Workers Proficient In Artificial Intelligence In Demand In Canada

Workers Proficient In Artificial Intelligence In Demand In Canada
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Demand for workers proficient in artificial intelligence, or AI, is growing in Canada with employers increasingly looking for workers who can develop or at least use these products.

“Everyone is looking for people who understand how to use AI,” said MaRS innovation hub senior advisor Jenny Yang.

“Some are companies that want to use (AI chatbot) ChatGPT themselves directly … and then there are companies who are trying to really hire data scientists, who want to build AI products.”

A search of the Indeed job-hunting website for the term AI turned up 945 job postings across Canada. Job Bank, the federal government’s job-hunting and career-planning website, listed 626 job postings for artificial intelligence programmer (NOC 21232).

Based on a 37.5-hour work week, these artificial intelligence programmers could expect to earn a median annual income of $87,009, Job Bank figures reveal.

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Accounting giant KPMG’s latest Generative AI Adoption survey reveals the number of Canadians using artificial intelligence is growing.

More than six in 10, or 61 per cent, of generative AI users were using the technology multiple times a week for work purposes in November last year, up from 52 per cent in May. One in five Canadians were then using generative AI daily.

“The incredible speed of adoption after just one year of being introduced to the general public shows how generative AI has not only revolutionized the way people work, but it’s supercharged the speed of technology innovation as well, with breakthroughs happening at a much faster rate,” said Seamus Blackmore, a partner at KPMG in Canada and the Toronto-based product leader at Lighthouse, the firm’s emerging technology practice.

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“Many generative AI systems have already evolved from large language models to being multi-modal systems, meaning they create content from photos or voice commands rather than just text prompts. For business leaders, it’s imperative to keep up with this rapidly evolving technology, understand how it could affect their business, and adapt their strategies accordingly if they want to compete.”

With the growing use of AI in the workplace, more recruiters are looking for candidates with these skills and developers are being taught how to use tools to build AI.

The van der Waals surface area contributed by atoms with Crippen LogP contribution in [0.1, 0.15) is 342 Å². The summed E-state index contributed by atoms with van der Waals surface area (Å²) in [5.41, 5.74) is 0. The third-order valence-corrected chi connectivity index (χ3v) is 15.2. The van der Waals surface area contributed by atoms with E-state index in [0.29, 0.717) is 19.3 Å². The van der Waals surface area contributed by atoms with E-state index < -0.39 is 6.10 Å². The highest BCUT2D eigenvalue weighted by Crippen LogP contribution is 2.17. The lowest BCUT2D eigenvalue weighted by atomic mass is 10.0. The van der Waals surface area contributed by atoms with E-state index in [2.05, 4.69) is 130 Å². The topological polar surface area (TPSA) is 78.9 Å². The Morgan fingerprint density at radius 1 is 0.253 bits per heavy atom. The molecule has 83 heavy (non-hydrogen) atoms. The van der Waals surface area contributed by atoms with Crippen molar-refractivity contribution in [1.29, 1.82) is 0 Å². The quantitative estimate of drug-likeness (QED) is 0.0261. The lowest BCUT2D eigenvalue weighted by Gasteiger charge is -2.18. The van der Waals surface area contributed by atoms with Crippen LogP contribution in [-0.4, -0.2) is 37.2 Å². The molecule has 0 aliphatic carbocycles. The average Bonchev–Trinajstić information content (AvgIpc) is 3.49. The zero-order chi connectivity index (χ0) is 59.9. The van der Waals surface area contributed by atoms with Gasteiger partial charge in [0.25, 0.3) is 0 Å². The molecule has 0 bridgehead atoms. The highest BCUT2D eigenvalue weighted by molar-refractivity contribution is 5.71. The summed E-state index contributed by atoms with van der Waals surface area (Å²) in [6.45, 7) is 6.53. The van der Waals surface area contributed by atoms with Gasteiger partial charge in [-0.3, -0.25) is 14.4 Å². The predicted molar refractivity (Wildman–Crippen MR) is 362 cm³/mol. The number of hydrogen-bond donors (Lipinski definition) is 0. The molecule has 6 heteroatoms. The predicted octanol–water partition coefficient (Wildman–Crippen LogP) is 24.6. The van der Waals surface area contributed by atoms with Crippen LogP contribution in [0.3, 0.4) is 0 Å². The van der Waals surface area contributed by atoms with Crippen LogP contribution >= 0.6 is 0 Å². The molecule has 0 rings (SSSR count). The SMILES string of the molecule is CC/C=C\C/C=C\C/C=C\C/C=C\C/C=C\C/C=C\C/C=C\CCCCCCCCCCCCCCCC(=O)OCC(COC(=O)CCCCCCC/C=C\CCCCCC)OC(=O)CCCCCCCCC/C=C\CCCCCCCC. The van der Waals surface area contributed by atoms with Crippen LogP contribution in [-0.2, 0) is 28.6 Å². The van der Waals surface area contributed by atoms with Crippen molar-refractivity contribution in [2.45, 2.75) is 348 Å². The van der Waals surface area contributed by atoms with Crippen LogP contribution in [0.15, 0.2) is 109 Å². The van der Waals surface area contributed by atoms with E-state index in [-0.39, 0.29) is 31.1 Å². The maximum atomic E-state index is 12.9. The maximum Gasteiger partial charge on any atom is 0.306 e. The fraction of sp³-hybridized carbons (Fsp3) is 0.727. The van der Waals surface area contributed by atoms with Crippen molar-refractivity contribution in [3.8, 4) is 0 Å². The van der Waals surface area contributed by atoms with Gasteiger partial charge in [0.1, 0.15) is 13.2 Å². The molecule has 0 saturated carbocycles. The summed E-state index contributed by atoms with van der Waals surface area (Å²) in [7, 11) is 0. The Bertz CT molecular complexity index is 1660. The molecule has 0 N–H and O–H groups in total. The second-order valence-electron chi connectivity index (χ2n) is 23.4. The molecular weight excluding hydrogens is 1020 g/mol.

Immigration Programs Offer Route For Employers To Find Needed Workers

Canadian employers hoping to attract workers through economic immigration can recruit them through the TFWP and the International Mobility Program (IMP).

The Global Talent Stream (GTS), a part of the TFWP, can under normal processing situations lead to the granting of Canadian work permits and processing of visa applications within two weeks.

Employers can also bring in foreign nationals to fill available positions through the Express Entry system, which receives immigration applications online.

It powers the Federal Skilled Worker Program (FSW), Federal Skilled Trades Program (FST), and Canada Experience Class Program (CEC) which all draw from the Express Entry pool of candidates. Those with the required Comprehensive Ranking System (CRS) scores are then sent Invitations to Apply (ITAs) in regular draws.

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Colin Singer
Colin Singer is an international acclaimed Canadian immigration lawyer and founder of featured on Wikipedia. Colin Singer is also founding director of the Canadian Citizenship & Immigration Resource Center (CCIRC) Inc. He served as an Associate Editor of ‘Immigration Law Reporter’, the pre-eminent immigration law publication in Canada. He previously served as an executive member of the Canadian Bar Association’s Quebec and National Immigration Law Sections and is currently a member of the Canadian Chapter of the American Immigration Lawyers Association. Colin has twice appeared as an expert witness before Canada’s House of Commons Standing Committee on Citizenship and Immigration. He is frequently recognized as a recommended authority at national conferences sponsored by government and non-government organizations on matters affecting Canada’s immigration and human resource industries. Since 2009, Colin has been a Governor of the Quebec Bar Foundation a non-profit organization committed to the advancement of the profession, and became a lifetime member in 2018.